Click here to read reviewer Luan Gaines's take on You Can Trust Me.
Livy Jackson and her husband, Will, live the quiet, suburban life in Exeter with their two children, Hannah and Zac. After a rough patch, both
hope for a fresh start on their marriage. Livy is still plagued by Will’s infidelity six years previously. She’s has had years of apologies from Will, yet none of them have
has turned back the clock. Now she must contend with an anxious and overly-burdened Will, who seems to be overcompensating after fourteen years of marriage. Livy has tried to forgive and forget, but over the past six years the memory of the affair has retained its power to corrode her trust.
Life for Livy in Exeter is full of heartache and old memories, especially surrounding death of her sister, Kara, who was viciously murdered one cold February night in her first year at university. As Kara was walking along the canal back to her student housing, someone raped her with a knife then stabbed her in the stomach. Her killer was never found. Julia’s demise was a terrible violation, “a gash” that tore right through the mundane existence of Livy and her parents’ average, suburban lives. Livy has never been able to recover from that night. Only Livy’s best friend, Julia, was able to get her through the pain.
When Livy shows up at Julia’s flat with Hannah and Zac in tow, she’s horrified to discover Julia’s lifeless body on the sofa. According
to the post-mortem report, Julia killed herself from a lethal dose of Nembutal. The sudden death of her best friend puts everything
in perspective, especially the lingering doubts in Livy’s mind about Will’s infidelity.
Livy is convinced there’s no way Julia could have killed herself. Julia was happy and full of life, not secretive and depressed. She initially tries to tell Will, but he’s too preoccupied and exhausted from work. At odds with Julia’s parents and with the police findings and against the advice of Julia’s family, Livy begins to investigate her friend’s death herself, surreptitiously entering into Julia’s flat to look for evidence that she didn’t kill herself.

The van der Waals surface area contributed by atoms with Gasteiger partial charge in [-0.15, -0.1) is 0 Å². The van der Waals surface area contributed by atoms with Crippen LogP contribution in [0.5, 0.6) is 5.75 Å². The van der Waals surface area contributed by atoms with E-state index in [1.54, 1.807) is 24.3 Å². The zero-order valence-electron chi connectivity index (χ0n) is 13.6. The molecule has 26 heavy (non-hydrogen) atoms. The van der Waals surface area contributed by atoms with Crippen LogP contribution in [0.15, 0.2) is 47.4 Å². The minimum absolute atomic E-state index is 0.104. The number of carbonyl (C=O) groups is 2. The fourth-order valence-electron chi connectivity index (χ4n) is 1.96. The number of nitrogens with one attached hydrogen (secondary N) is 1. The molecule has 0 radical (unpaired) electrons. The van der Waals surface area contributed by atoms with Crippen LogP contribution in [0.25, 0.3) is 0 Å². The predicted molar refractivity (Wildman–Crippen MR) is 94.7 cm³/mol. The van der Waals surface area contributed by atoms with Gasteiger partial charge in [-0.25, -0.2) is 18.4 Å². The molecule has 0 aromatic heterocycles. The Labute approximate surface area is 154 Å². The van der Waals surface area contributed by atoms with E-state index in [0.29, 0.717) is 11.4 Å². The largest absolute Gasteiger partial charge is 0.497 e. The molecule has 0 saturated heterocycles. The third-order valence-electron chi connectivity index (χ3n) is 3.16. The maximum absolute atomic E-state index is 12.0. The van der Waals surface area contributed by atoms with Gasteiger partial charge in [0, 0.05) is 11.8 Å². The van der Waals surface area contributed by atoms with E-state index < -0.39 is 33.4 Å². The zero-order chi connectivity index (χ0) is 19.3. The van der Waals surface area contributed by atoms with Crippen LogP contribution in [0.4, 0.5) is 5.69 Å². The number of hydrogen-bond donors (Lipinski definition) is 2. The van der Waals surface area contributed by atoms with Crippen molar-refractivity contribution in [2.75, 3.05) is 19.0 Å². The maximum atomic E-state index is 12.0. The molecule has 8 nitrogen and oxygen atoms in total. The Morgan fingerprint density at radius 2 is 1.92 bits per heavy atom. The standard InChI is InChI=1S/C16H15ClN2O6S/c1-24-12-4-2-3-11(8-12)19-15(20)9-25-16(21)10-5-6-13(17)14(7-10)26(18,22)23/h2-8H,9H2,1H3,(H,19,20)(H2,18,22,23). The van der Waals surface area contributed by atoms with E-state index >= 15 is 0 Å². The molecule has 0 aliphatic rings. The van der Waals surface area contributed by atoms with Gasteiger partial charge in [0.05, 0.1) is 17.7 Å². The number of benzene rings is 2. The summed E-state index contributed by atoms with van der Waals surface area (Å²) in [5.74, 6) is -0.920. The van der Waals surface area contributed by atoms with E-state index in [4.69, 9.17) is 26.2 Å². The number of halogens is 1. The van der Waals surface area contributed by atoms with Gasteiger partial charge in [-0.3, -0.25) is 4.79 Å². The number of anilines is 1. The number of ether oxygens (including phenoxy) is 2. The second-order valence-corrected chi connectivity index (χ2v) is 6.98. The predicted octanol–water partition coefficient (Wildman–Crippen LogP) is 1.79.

Here Livy finds a clue that leads her to a singles bar in Torquay called Aces High and into the orbit of Julia’s handsome boyfriend, Damian, who tells Livy that Julia felt guilty that she hadn’t protected Kara that night. Apparently, Julia carried her guilt with her all the time and never forgave herself for not being there for Kara. Damian also tells Livy that the night Julia died, she needed to talk to her. She was going to tell
Livy that she knew who “he was, and that she’d found him.”
The energy of the novel is built in the connections between Julia, Kara, and Livy’s pasts as McKenzie intersperses her chapters with the dark heart of a serial killer whose narrative begins on the night of Kara’s murder by the towpath. It’s a heinous crime from a killer who becomes even more emboldened as the years progress. Over the years, the police have
had few leads in a series of brutal murders and are unable to reconcile any past connection to Kara. Livy enlists the help of handsome Damian, the two blindly groping forward,
increasingly convinced that Julia was murdered by a psychopath whose constrained, ordinary life masks a whole series of sick desires and evil actions.
McKenzie does an adequate job of adding her voice to the crowded pack of the mystery/murder genre.
While she’s not the most eloquent of writers, she knows how to create tension and excitement even when she relies on clichéd themes (the fractured, dysfunctional marriage, the handsome boyfriend who in Livy’s eyes becomes a suspect, the difficult dynamic between mother and daughter). We know from the outset that Livy and Will have had marital issues, but the anger and bitterness is allowed to fester--that is, until Julia’s death makes it all explode. Similarly, Hannah’s rebellious teenage years are also explored as the relationship between her mother is damaged yet again. Livy is scared of her daughter’s hurtful rejection and scared of her own turbulent feelings. Also, the killer’s macabre journey towards violence are hinted at in stages, which further perpetuates the notion that he/she is someone that Livy knows and trusts.
McKenzie’s talent is that she can keep us guessing, although the prime suspect sometimes becomes decoration to Livy’s complicated investigation. McKenzie also throws in a heap of colorful, complex secondary characters who may or may not be suspects: Julia’s sleazy, self-serving brother, Robbie; her bitter, angry mother, Joanie, who cares more for Julia’s money than the memory of her daughter; and the phony manager of Honey Hearts, the agency for unfaithful husbands. She probably holds a vital clue to Julia’s murderer in the draws and files of her office.
Although the novel often reads like a B-grade TV thriller and has a plot riddled with over-the-top melodrama
(particularly the last pivotal scene where Livy confronts the killer), McKenzie presents a compelling thriller that centers around the agony of betrayal along with the price of marriage, friendship,